The Effects of Sleep Deprivation on Your Health

Sleep is just as important as diet and exercise; and a lack of it can lead to accidents, unintentional injuries, and errors. Sleep impacts our health and well-being.  Acquiring the recommended amount of sleep can help one prevent the development of chronic conditions, and those with a chronic condition may be able to better manage it with enough sleep. 1

The Sleep Cycle

The sleep cycle plays a specific role in disease prevention and management.  During stages 3 & 4 the body begins to heal and repair itself.  Blood pressure decreases, blood sugar becomes regulated, tissue is repaired, muscles are built, and the immune system is strengthened. Getting enough of stages 3 & 4 helps to restore your body making you wake up feeling well rested.

The Domino Effect

Sleep deprivation influences our weight, heart health, blood sugar, and mental health. Being sleep deprived can make it hard to manage chronic conditions and causes a domino effect that can lead to chronic conditions.


A lack of sleep affects the hypothalamus which regulates appetite.  When sleep deprived, ghrelin (a hormone that induces hunger) is released in the body and leptin (a hormone that causes feelings of fullness) decreases. Sleep deprivation can also lead to an increase in endocannabinoids, which are substances produced by the body that make food pleasurable.

People who are sleep deprived eat twice as much fat and more than 300 additional calories compared to those who are not.2

Photograph by Steve Buisssinne from Pexels

Heart Health

As previously mentioned, during restorative sleep, your blood pressure decreases. A decrease in blood pressure puts less pressure on blood vessels. However, sleep deprivation causes blood pressure to remain high during long periods of time and can lead to coronary heart disease, heart failure, and stroke.3,4


Since blood sugar is regulated during stages 3 & 4 of sleep, a lack of sleep may lead to a decrease in the amount of insulin (the hormone that removes glucose out of the blood) in the blood stream and increases the amount of cortisol in the body.  The chances of developing type 2 diabetes become greater with sleep deprivation.5

Photograph by Gern Altmann from Pixabay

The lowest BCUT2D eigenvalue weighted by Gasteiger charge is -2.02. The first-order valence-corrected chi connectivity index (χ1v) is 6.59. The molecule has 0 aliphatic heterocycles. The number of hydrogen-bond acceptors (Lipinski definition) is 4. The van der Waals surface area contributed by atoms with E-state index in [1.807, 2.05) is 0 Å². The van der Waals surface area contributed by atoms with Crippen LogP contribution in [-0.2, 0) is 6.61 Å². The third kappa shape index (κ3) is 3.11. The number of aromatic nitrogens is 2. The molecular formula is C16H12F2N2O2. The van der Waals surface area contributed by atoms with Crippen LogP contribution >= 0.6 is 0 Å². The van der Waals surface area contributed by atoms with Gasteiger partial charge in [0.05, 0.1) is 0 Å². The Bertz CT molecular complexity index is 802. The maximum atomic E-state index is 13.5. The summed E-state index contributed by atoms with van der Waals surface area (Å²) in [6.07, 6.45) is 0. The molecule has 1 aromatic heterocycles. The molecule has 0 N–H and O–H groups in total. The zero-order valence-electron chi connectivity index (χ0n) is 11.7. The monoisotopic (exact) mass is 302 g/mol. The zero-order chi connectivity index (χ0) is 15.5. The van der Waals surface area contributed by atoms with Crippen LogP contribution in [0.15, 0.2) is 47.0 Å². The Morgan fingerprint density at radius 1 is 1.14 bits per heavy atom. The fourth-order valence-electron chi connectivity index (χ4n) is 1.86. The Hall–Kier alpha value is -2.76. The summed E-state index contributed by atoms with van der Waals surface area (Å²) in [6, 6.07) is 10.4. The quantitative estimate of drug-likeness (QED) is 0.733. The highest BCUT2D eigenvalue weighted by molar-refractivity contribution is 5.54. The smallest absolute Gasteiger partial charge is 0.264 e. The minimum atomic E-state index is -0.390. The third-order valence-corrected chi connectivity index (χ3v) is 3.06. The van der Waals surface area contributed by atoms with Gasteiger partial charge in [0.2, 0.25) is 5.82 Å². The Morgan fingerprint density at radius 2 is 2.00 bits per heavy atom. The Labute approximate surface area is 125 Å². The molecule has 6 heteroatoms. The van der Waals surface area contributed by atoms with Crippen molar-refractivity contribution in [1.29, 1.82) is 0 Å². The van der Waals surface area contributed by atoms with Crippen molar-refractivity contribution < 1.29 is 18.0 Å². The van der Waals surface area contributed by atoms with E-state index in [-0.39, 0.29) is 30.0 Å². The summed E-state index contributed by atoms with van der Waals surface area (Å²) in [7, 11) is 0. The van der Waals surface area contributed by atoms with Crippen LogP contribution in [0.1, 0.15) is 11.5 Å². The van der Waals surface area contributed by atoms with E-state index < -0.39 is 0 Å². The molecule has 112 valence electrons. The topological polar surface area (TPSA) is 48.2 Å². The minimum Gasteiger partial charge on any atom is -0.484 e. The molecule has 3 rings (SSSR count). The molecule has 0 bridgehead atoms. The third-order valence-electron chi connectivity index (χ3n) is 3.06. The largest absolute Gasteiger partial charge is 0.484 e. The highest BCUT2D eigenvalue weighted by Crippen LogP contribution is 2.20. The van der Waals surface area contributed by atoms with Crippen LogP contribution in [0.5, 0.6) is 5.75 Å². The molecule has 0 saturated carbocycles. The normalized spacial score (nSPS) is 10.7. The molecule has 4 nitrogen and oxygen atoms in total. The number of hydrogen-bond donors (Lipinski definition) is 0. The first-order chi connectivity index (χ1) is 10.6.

Depression and Anxiety

Depression and anxiety can lead to sleep deprivation and sleep deprivation can lead to depression and anxiety.  Those who wake frequently during the night are more likely to have clinical depression.  Having a sleep disorder like insomnia and sleep apnea can also impact mental health. Those with insomnia are:

-10 times more likely to have clinical depression

-17 times more likely to have clinical anxiety

While those with sleep apnea are 5 times more likely to suffer from clinical depression.6

Practicing sleep hygiene and relaxation techniques may help you get some much-needed rest. Below is a list of resources that include information on sleep hygiene and relaxation techniques.

Make sure to speak with your healthcare provider if you have trouble sleeping.


National Sleep Foundation. (n.d.). Sleep Hygiene. Retrieved from

University of Michigan. (2019). Stress Management: Breathing Exercises for Relaxation. Retrieved from

Dr. Andrew Weil. (2016). Three Breathing Exercises and Techniques. Retrieved from

Dartmouth University Wellness Center. (n.d.). Guided Audio Recordings. Retrieved from


Hirshkowitz, M. & The National Sleep Foundation. (2015). Sleep Health. Retrieved from

National Sleep Foundation. (2019). Obesity and Sleep. Retrieved from

American Heart Association. (2017). What is Cardiovascular Disease? Retrieved from

Centers for Disease Control and Prevention. (2019). Heart Disease Facts. Retrieved from

National Sleep Foundation. (2019). The Link Between a Lack of Sleep and Type 2 Diabetes. Retrieved from

National Sleep Foundation. (n.d.). The Complex Relationship Between Sleep, Depression, & Anxiety. Retrieved from

National Sleep Foundation. (n.d.). The Complex Relationship Between Sleep, Depression, & Anxiety. Retrieved from


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